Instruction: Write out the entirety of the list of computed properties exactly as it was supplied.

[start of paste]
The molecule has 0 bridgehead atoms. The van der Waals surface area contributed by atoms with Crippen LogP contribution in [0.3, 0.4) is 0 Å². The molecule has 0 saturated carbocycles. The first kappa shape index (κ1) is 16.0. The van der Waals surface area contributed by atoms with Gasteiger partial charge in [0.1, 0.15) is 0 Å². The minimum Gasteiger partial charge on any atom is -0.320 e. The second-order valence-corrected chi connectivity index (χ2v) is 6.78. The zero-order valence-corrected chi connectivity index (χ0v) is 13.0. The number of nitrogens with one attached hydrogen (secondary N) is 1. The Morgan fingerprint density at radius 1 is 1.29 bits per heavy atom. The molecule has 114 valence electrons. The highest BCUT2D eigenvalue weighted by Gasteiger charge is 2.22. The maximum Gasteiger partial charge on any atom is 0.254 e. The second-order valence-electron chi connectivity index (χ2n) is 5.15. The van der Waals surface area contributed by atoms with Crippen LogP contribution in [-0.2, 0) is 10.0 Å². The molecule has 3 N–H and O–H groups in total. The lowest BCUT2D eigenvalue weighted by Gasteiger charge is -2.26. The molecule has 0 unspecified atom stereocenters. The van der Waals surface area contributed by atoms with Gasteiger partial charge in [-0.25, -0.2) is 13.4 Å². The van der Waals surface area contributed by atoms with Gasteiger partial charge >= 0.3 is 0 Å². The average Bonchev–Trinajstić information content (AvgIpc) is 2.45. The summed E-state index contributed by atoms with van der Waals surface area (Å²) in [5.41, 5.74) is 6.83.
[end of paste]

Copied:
The molecule has 0 bridgehead atoms. The van der Waals surface area contributed by atoms with Crippen LogP contribution in [0.3, 0.4) is 0 Å². The molecule has 0 saturated carbocycles. The first kappa shape index (κ1) is 16.0. The van der Waals surface area contributed by atoms with Gasteiger partial charge in [0.1, 0.15) is 0 Å². The minimum Gasteiger partial charge on any atom is -0.320 e. The second-order valence-corrected chi connectivity index (χ2v) is 6.78. The zero-order valence-corrected chi connectivity index (χ0v) is 13.0. The number of nitrogens with one attached hydrogen (secondary N) is 1. The Morgan fingerprint density at radius 1 is 1.29 bits per heavy atom. The molecule has 114 valence electrons. The highest BCUT2D eigenvalue weighted by Gasteiger charge is 2.22. The maximum Gasteiger partial charge on any atom is 0.254 e. The second-order valence-electron chi connectivity index (χ2n) is 5.15. The van der Waals surface area contributed by atoms with Crippen LogP contribution in [-0.2, 0) is 10.0 Å². The molecule has 3 N–H and O–H groups in total. The lowest BCUT2D eigenvalue weighted by Gasteiger charge is -2.26. The molecule has 0 unspecified atom stereocenters. The van der Waals surface area contributed by atoms with Gasteiger partial charge in [-0.25, -0.2) is 13.4 Å². The van der Waals surface area contributed by atoms with Gasteiger partial charge >= 0.3 is 0 Å². The average Bonchev–Trinajstić information content (AvgIpc) is 2.45. The summed E-state index contributed by atoms with van der Waals surface area (Å²) in [5.41, 5.74) is 6.83.